No end in sight to Indira’s plight — Tay Tian Yan
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AUGUST 11 — I thought there was light at the end of the tunnel for Indira Gandhi's tragedy.
The 2017 amendment to the Law Reform (Marriage and Divorce) Act will go without Section 88(A) which is supposed to extend protection to Indira and others suffering similar destiny.
Eight years ago, Indira's ex-husband embraced the Islamic faith and had his identity changed from K. Pathmanathan to Muhammad Riduan Abdullah.
As if that was not enough, he even converted their under-one daughter with the blessing of the Shariah court.
Indira took the case to the civil court to fight for the custody of her daughter. The case lasted for years, from the High Court to the Federal Court, in a dramatic twist that should make a perfect teaching material for the law school.
From the legal point of view, it involves a grey area between civil and Islamic laws and the ensuing confusion over legal jurisdiction.
Extrajudicially, it has evolved into a major social issue for our existing legal system has failed to provide an unambiguous verdict on this case such that similar incidents keep happening with no definitive solution in hand.
Other than Indira, we still have the cases of S. Deepa and R. Subashini, just to name a few.
To address the issue once and for all, the cabinet made a decision several years ago to evade controversies over the unilateral conversion and custody of underage children.
That was how Section 88A came about, which states that in the event either of the parents is converted, their children can retain their original religion until they turn 18, when they will be able to decide which religion to embrace.
In other words, if this were to become law, Indira's ex-husband would not have been able to unilaterally convert their young daughter, and he would have to settle the divorce with Indira in a civil court first instead of running away with their daughter.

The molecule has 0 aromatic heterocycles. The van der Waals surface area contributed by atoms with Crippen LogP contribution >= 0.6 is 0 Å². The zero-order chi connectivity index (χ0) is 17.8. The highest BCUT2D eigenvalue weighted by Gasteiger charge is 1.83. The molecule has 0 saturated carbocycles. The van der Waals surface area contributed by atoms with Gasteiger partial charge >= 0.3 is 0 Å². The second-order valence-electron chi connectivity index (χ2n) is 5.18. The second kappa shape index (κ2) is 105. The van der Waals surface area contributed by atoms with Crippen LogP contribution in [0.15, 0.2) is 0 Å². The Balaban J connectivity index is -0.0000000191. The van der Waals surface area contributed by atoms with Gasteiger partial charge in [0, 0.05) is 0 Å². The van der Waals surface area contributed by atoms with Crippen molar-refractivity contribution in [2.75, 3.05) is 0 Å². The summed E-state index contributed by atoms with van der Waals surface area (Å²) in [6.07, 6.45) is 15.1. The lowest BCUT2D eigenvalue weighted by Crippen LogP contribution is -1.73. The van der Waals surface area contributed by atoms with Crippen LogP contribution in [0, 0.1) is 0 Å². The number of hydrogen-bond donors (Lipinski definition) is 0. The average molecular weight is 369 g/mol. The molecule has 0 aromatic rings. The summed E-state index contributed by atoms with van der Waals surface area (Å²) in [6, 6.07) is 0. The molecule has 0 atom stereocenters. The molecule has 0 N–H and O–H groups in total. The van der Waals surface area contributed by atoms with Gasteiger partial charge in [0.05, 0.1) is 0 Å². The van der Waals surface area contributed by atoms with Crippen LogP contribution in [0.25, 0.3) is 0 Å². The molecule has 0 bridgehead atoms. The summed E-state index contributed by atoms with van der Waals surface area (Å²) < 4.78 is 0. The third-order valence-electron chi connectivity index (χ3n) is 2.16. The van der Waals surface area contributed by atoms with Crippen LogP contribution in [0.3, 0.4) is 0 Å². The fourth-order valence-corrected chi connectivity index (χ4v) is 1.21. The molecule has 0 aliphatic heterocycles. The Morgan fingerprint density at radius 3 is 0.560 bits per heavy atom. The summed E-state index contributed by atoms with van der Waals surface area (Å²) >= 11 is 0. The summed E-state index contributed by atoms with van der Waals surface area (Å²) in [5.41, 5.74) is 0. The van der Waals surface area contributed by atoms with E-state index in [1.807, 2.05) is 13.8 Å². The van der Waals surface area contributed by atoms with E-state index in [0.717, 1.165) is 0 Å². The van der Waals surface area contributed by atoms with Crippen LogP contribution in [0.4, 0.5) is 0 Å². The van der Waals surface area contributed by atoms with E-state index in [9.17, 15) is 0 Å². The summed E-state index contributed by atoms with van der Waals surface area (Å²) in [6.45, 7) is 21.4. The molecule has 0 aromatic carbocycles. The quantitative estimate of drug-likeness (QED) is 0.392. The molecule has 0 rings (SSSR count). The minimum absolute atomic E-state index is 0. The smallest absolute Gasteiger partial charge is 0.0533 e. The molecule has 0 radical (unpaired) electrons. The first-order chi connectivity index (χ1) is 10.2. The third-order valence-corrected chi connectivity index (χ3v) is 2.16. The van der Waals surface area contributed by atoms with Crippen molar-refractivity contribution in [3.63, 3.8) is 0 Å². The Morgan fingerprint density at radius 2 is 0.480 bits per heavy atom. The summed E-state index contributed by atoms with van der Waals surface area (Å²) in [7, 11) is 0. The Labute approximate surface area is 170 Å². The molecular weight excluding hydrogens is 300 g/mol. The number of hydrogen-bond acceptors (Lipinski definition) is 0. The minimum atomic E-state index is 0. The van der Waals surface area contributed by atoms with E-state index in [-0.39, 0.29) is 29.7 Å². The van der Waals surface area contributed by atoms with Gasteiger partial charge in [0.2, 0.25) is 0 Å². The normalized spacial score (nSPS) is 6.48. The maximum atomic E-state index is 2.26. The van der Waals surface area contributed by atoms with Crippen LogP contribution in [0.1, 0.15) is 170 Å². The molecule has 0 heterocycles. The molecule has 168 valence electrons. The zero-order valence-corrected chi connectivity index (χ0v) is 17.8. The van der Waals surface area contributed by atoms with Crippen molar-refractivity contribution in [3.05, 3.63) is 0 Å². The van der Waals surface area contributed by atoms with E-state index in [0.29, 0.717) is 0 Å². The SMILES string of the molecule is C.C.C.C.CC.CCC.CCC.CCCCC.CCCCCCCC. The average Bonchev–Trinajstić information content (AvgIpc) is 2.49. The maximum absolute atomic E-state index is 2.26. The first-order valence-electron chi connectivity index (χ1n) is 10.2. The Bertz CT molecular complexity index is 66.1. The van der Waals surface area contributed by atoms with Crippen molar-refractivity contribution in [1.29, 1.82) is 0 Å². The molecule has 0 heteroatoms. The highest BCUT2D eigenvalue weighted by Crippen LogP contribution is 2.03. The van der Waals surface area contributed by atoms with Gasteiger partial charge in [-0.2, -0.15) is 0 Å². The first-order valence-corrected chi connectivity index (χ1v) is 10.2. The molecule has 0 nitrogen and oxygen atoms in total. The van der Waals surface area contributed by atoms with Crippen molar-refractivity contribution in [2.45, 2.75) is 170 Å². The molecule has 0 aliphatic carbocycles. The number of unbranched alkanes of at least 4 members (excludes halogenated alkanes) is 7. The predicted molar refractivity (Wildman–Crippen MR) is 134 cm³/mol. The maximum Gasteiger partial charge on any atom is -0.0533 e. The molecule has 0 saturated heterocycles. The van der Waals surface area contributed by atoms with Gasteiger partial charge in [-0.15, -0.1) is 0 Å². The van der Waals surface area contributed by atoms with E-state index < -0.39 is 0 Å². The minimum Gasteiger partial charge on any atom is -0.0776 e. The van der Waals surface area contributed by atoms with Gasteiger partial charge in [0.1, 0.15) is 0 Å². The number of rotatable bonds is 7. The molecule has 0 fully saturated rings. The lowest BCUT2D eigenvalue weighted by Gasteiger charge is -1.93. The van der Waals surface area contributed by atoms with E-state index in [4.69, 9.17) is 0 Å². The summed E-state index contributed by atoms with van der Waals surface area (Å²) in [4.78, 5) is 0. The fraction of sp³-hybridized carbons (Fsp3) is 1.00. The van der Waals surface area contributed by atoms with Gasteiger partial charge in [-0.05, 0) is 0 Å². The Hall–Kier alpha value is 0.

Which should be a good thing, anyway, as it safeguards the right of the unconverted spouse while settling religious and social disputes.
Moreover, a distinct line will be drawn in the grey area between the civil and Islamic laws.
But the thing is, Section 88A is perceived by religious conservatives, including PAS, as transgression into the sanctity of the Islamic faith, and hence a political issue.
The retraction of Section 88A will render the 2017 amendment to the Law Reform (Marriage and Divorce) Act powerless in resolving the existing and future problems arising from religious conversion.
Minister Datuk Seri Azalina Othman cited the reason of avoiding clash with the Federal Constitution, but we wonder why this concern has never been detected earlier when drawing up the bill such that it pops up only after two tablings.
Are there any other factors, extraconstitutionally?
Prior to the tabling of the Bill, conservative forces — PAS included — were already vocal against the amendment Bill. From their point of view, the Bill has infringed upon Islam and the religious entitlement of Muslims.
It has been rumoured that some sort of tacit agreement has been reached between the ruling coalition and PAS, whereby PAS will give its consent to the Law Reform (Marriage and Divorce) Act amendment in exchange for Umno's nod to the tabling of RUU355 amendment Bill.
The thing is, RUU355 has now been tabled (albeit yet to be debated and voted), but the Law Reform Act now has to relinquish its most substantial content.
Under the prevailing political climate, the ruling coalition is eager to please the conservatives, more so to cooperate with PAS, at the expense of the amendment Bill apparently.
We can see from here that the influences of conservative forces remain powerful, and are dictating the way the country is headed to in the future. — Sin Chew Daily
* This article was first published here.
** This is the personal opinion of the writer or publication and does not necessarily represent the views of Malay Mail Online.